One of the many local bands that we are fortunate enough to have around North Devon are these hard rocking, heavy riffing dudes who play classic rock, blues and prog covers. Fronted by a work colleague of mine, Richard Woods, the unusual twist is that not only does he belt out an very creditable Robert Plant impression, he also plays bass and theremin, (strange, spacey electronic gizmo, played by passing one’s hand through the instrument’s invisible magnetic field) allowing for some other-worldly effects on songs by gig favourites, Pink Floyd and Led Zeppelin.

In this suitably psychedelic clip they take on Led Zep’s You Shook Me.

Duncan Virgoe.


An old friend of mine and consummate singer/songwriter/musician (plus a couple of roles in successful stage musicals) Duncan has featured previously on the blog as the subject of a video experiment we made to accompany one of his own compositions. Since he has made a new, improved version of the video, I thought I’d remind you of the song, the deeply funky He Come To Pass.

Katy Virgoe.

Music clearly flows in the veins of the Virgoe family, as Duncan’s teenage daughter Katy shows in this clip of her performing her own song, Please Don’t Cry.

Jono Harrison.


Almost as though I was back in Tenuous Lynx mode, the chain of connections goes on, as my next clip is from Jonathan “Jono” Harrison, compatriot of Duncan from their touring band The Freaking Musos and rising star in his own right.
A singer/songwriter who has in recent months toured with big names such as The Cutting Crew and 10cc, I first met Jono when he came down with Duncan to play some busman’s holiday gigs at pubs on the North Devon coast a few years ago.

Here he is with one of his own songs, Josephine Waits.

…and the daisy chain continues with the multi-talented drummer from that same touring band, Joe Caple.
Under his pseudonym of Caveman Genius, Joe works as musician, producer and owner of Paper Bones records in Brighton.
In the first of two clips, here’s a video made by FishBoy for the Caveman Genius track, Jim.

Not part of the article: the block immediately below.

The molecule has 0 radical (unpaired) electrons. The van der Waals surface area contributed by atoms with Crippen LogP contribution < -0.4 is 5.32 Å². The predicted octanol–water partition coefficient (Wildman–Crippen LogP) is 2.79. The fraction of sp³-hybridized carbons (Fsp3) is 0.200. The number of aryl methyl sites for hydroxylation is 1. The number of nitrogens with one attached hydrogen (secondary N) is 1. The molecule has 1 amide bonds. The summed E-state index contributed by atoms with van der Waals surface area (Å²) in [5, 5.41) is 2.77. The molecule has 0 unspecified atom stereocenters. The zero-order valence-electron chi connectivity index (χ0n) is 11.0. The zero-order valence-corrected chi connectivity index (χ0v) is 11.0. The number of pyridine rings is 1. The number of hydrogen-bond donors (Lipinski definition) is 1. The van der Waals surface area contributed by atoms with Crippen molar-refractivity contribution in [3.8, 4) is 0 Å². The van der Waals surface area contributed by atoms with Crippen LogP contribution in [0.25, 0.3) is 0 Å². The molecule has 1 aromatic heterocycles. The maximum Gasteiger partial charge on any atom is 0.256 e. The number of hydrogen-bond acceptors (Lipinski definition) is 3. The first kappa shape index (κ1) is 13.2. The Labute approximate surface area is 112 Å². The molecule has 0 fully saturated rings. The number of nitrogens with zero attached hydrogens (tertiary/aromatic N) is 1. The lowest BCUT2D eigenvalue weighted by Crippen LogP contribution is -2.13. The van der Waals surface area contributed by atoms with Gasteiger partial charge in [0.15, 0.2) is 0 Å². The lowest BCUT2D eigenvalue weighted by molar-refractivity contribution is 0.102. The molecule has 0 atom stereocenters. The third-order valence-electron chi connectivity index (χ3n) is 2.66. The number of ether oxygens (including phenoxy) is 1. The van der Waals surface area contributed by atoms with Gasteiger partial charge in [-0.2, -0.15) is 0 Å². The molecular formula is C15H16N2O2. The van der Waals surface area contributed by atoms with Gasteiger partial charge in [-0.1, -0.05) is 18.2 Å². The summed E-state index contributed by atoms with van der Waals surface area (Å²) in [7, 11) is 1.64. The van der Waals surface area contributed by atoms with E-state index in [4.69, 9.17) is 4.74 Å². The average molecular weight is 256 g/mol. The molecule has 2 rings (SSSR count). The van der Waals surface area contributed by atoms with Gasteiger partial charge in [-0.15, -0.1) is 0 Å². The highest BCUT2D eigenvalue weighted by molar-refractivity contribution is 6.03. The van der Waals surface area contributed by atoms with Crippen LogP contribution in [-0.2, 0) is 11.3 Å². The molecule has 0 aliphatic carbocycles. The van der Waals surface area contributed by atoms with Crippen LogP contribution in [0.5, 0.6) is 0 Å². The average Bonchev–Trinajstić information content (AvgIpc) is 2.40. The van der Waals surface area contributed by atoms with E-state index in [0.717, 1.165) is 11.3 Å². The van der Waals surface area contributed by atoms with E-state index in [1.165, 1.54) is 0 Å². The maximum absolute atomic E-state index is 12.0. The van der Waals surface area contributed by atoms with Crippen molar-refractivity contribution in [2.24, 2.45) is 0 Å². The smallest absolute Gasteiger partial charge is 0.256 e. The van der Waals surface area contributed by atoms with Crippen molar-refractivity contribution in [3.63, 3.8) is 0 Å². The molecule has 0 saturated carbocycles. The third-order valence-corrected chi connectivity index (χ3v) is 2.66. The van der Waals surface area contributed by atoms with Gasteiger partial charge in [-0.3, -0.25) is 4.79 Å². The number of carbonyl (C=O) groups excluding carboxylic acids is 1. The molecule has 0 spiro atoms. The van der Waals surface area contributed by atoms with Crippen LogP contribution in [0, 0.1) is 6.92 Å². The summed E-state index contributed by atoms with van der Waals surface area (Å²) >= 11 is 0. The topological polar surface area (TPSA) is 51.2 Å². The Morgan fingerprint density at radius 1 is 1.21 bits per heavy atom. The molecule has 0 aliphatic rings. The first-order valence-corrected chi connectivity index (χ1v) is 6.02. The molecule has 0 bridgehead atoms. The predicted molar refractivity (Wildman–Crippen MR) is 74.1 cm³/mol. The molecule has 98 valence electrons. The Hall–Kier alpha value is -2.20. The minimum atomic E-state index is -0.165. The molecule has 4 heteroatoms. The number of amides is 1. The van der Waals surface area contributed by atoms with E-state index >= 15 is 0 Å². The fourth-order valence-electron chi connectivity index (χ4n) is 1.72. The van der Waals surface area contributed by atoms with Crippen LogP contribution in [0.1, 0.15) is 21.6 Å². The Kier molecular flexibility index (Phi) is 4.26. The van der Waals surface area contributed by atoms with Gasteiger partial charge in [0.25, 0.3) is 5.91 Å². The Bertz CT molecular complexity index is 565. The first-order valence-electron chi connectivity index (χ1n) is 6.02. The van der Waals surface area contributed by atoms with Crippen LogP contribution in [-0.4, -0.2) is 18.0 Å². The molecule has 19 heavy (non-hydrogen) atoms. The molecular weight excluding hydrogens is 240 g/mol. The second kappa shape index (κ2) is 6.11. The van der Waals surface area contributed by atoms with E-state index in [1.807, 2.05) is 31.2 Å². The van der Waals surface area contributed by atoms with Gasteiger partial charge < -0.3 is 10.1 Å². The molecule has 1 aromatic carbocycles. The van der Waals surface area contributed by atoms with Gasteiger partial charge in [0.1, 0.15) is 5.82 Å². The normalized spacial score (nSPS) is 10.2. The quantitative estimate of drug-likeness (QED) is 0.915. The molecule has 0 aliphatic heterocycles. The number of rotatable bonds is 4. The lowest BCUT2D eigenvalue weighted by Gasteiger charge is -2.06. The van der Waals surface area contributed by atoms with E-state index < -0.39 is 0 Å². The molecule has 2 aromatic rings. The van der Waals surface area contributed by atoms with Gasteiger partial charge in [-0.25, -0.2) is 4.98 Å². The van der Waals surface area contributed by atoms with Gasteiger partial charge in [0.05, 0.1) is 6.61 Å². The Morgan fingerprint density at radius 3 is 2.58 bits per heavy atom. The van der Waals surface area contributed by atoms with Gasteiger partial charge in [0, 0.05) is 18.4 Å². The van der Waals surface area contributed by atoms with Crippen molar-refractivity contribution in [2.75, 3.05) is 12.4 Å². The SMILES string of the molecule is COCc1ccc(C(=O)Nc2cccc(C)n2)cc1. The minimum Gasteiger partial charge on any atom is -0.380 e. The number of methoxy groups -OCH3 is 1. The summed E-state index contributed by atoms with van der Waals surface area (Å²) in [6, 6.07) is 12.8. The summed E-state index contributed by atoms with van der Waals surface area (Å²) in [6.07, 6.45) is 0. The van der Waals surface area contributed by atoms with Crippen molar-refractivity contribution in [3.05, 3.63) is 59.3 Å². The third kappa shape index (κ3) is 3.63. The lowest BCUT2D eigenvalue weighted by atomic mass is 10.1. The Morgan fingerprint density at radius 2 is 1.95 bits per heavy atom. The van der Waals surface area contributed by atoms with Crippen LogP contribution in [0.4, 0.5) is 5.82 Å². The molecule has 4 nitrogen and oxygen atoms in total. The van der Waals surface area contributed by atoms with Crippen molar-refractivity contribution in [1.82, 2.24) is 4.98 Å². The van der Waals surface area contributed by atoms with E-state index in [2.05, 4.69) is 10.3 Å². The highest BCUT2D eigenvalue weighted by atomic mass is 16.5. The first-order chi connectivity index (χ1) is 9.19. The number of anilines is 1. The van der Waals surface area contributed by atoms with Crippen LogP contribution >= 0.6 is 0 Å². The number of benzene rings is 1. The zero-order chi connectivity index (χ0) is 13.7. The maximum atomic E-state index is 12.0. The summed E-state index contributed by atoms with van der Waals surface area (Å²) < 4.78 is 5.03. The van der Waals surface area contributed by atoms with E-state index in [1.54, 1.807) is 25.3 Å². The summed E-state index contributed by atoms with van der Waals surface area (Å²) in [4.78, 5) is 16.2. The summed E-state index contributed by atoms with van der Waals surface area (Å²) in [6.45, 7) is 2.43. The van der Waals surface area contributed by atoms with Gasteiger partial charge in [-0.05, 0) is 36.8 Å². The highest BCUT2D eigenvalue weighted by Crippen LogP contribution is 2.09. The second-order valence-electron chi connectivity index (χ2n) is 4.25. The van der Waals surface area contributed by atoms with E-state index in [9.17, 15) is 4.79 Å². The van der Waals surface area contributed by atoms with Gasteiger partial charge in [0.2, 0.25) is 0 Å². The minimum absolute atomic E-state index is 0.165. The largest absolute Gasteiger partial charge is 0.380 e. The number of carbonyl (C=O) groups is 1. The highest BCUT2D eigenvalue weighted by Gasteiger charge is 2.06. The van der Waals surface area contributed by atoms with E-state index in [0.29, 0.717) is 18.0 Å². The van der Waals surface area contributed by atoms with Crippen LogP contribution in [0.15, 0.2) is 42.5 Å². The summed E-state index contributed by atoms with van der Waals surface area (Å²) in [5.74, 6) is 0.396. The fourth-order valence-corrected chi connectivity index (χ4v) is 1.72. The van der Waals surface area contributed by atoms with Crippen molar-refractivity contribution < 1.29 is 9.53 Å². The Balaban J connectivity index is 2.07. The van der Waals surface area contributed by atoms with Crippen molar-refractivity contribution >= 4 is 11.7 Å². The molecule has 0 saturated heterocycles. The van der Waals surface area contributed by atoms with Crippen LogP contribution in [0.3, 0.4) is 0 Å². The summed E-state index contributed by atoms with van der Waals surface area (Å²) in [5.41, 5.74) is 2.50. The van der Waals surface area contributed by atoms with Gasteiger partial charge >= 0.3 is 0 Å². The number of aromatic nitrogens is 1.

…and from one of Joe’s other projects, indie band Wild Cat Strike,  another FishBoy video for Buried at Sea.

Continuing the Brighton theme, here’s a treat for any lovers of British hip-hop, the more-street-than-I’ll-ever-hope-to-be, mischievous stoner rap of Benaddict on Yogocop records with Anomeric.

….and the equally weed-stoked Rain

After all that herbal high-jinx, how about going Up on Acid Mountain with the fabulously twangy sound of my friend Banjo Dai, a man who really knows how to pick those strings…


…as does one of my acquaintances from across the pond, Mike Mando. Here he is with the band he plays in, S.P.I.N. (Soul Patch Is Neat)

…and for those of you that appreciate something a little more experimental and electronic, how about the trance-like soundscapes of a Gareth Farmer aka Carbonates on Mars.


But if you want something a bit grimier, sample a taste of The Dark Lord of Dance himself, the enigmatic, reclusive and currently dormant Ludwig Hiscariot.

Here is his take on Danny Elfman’s theme to Beetlejuice

…along with an original piece, Candle Dance, which he was good enough to compose for one of my early experiments in stop-motion animation.

Finally, here’s a link to a friend and ex-workmate (and shoo in for the next Dr Who) Steve “the Dr” Conway, veteran of many bands and still finding time for composing and playing solo music, despite his fancy new job at our local college.


There’s a link to a fine selection of his songs below, please take a listen to those and all the other artists’ material, because supporting up and coming, local and underground talent like this can only help ensure our rich musical heritage stays alive and vibrant for the enjoyment of generations of music fans to come.


Thanks for listening, hope you found something to interest, excite, or intrigue you.

{Additional artist photos courtesy of Duncan Virgoe, Jono Harrison and Steve Conway}